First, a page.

The Department of Civil, Construction and Environmental Engineering and Iowa State University College of Engineering are mourning the death of emeritus professor John “Jack” Cleasby, who passed away March 24.
A highly regarded researcher, his work emphasized filtration methods of water and wastewater; it focused on granular bed and pre-coat filtration methods as well as treatment processes, including: flocculation kinetics, coagulation, lime softening and biological waste treatment. Filtration is the most commonly applied water treatment operation used in the production of potable water.
Cleasby came to the CCEE department in 1954 as an instructor with a bachelor’s and master’s from Wisconsin and continued on up the ranks to become an assistant professor in 1956, earned his Ph.D. in 1960, became an associate professor in 1961, a professor in 1965 and a distinguished professor in 1993. Cleasby was also honored as Anson Marston Distinguished Professor of Engineering (1983-1993). He retired in 1994.
“Jack taught my undergraduate courses in water supply engineering and was my major professor for my master’s work. He was, by far, the best teacher I had in my entire college career,” said David Fox, 1964 civil engineering graduate and 1965 master’s in sanitary engineering graduate. “His classes were difficult because they were very detailed and thorough, but were practical in their approach to real life situations.”
Cleasby’s most widely recognized research contributions were in the areas of declining rate filtration plants, prediction of fluidization and expansion of filter media during backwashing, evaluation of backwashing routines for different filter media and filtration applications, and effective filtration methods for small communities.
Throughout his career, Cleasby was involved in government service and taught courses on water treatment internationally. Cleasby served as a member of the Iowa State Department of Health (1978-1982); he presented lectures and short courses in several Latin-American countries (1972-1996); and he prepared a Technology Transfer Booklet, “Wastewater Filtration,” for the U.S. Environmental Protection Agency (1974 and 1977).
Due to his research and service to numerous scientific organizations, Cleasby has been the recipient of a variety of honors and awards. He was elected to membership in the National Academy of Engineering (1983) – the first NAE member at Iowa State. Cleasby’s publishing involvement with the American Water Works Association garnered several awards including the Abel Wolman Award of Excellence (1997) and Best Paper Awards (1970, 1992, 1995). Cleasby was also active in the American Society of Civil Engineers, receiving Rudolph Hering Medals (1968, 1970, 1983) and a Norman Medal (1980). He also received the Founders Award (1981) for sustained and outstanding contributions to environmental engineering education from the Association of Environmental Engineering & Science Professors.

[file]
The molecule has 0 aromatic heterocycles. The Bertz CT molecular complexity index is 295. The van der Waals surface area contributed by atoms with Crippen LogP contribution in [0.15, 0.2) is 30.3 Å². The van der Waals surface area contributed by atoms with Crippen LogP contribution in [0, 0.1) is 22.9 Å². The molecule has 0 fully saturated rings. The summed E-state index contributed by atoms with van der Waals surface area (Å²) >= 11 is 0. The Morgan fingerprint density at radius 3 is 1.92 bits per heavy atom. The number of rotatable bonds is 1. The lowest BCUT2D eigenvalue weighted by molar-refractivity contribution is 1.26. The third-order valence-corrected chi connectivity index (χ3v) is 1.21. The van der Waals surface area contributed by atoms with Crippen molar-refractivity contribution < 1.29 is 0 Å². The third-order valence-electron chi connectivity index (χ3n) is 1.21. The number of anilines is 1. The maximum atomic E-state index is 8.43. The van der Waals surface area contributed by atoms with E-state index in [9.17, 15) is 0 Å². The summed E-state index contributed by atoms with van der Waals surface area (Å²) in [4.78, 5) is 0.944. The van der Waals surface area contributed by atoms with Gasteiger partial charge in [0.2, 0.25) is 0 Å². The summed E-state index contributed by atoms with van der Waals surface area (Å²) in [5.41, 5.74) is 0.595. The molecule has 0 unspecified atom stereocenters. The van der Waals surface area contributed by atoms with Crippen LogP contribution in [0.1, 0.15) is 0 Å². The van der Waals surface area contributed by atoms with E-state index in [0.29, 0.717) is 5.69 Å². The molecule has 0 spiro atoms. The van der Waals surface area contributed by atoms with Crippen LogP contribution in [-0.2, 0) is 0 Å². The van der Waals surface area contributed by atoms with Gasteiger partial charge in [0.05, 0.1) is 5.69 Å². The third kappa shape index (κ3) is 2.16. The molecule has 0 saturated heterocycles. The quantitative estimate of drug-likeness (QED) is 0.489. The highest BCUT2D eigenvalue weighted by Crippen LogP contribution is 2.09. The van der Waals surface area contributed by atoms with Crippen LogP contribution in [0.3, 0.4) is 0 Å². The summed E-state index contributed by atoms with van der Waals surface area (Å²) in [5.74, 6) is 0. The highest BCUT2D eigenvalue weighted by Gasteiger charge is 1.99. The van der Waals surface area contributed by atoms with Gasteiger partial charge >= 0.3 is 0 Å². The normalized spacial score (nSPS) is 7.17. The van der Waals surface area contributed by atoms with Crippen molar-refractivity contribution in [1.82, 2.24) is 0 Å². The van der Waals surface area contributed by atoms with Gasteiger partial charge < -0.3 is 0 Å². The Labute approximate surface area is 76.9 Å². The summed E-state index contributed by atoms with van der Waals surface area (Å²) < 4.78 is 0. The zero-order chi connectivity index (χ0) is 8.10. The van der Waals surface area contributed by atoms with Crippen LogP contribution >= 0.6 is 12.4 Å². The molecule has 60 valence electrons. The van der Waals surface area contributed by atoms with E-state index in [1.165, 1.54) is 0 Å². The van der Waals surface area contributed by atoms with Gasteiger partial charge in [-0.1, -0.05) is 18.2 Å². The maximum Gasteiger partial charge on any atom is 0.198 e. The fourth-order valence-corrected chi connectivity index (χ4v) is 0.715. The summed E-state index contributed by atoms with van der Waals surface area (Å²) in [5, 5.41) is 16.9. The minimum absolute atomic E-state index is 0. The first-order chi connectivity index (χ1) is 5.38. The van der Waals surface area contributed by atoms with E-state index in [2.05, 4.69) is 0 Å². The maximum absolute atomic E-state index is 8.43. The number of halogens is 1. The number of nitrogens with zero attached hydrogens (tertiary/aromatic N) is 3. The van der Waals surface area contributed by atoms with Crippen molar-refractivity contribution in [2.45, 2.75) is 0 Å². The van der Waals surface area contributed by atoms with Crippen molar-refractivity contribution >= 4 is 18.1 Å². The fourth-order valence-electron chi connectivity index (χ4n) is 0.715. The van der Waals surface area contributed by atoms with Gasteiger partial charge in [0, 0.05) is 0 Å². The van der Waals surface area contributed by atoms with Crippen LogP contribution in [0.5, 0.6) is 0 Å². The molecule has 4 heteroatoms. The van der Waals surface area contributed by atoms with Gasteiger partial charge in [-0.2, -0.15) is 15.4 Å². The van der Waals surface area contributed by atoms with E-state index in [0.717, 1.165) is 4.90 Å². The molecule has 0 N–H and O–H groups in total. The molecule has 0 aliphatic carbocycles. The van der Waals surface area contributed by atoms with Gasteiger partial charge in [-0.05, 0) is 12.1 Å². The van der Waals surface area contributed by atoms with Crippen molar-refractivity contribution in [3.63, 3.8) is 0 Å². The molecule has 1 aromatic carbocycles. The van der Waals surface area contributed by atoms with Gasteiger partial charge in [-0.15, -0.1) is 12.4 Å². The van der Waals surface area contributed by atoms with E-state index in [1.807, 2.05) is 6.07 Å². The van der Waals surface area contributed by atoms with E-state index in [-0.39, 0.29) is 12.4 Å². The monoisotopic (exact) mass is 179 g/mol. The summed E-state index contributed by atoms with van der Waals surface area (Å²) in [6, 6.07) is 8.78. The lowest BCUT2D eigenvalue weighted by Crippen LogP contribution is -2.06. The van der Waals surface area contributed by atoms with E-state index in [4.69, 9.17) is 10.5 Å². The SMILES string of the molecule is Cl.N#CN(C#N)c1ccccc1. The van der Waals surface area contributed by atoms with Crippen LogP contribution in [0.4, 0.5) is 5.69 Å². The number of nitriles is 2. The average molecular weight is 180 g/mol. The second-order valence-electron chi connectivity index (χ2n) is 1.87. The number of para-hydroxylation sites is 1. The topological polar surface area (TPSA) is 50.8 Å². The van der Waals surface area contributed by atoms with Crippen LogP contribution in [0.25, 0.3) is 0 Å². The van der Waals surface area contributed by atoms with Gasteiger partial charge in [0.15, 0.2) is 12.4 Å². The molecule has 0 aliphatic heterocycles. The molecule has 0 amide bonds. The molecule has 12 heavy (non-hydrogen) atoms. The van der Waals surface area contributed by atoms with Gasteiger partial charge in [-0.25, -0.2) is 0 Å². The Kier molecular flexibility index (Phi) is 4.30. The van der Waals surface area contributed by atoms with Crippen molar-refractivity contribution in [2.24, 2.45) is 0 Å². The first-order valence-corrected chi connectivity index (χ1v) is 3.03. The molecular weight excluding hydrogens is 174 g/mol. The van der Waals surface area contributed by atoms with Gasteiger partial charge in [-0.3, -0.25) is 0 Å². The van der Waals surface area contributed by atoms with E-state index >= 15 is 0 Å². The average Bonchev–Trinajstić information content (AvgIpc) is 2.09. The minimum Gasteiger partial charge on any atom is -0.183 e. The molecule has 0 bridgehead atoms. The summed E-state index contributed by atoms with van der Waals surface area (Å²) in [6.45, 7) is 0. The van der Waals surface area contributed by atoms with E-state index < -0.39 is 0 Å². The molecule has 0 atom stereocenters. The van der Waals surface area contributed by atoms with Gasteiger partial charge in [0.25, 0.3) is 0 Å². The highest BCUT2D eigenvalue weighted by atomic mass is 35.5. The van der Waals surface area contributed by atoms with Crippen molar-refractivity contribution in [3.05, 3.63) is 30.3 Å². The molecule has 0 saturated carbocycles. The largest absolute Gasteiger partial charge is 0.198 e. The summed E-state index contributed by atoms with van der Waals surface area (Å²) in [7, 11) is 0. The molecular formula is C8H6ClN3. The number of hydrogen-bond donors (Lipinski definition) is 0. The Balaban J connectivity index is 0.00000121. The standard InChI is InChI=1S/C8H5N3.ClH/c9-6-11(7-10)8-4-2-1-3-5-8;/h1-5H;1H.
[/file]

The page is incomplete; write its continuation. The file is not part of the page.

“One of my special memories of Jack was that in spite of all his national and international acclaim in the environmental water quality realm, at one point, the CCEE department was seeking someone to teach a surveying class for landscape architecture students. I know he told me he actually enjoyed teaching the class, but his willingness to assist the department in whatever way was needed was always treasured,” said Ed Kannel, CCEE emeritus professor.
Funeral arrangements are under the direction of the Adams Funeral Home and online condolences may be left for Jack’s family at www.adamssoderstrum.com. Iowa Friends may call from 5 p.m. until 7 p.m. on April 9 at the Adams Funeral Home. In lieu of flowers, memorials can be made to Youth & Shelter Services in Ames or the First Baptist Church of Ames. A private family memorial service will be held at 11 a.m. on April 9 at First Baptist Church in Ames. The service will be livestreamed, and a link will be available on the Tribute Wall of Jack’s obituary on the Adams Funeral Home website. Burial will be held in the Ames Municipal Cemetery.
Cleasby was interviewed last fall as part of the CCEE sesquicentennial. You can view the interview here: https://www.youtube.com/watch?v=zYYoYI0iDTE.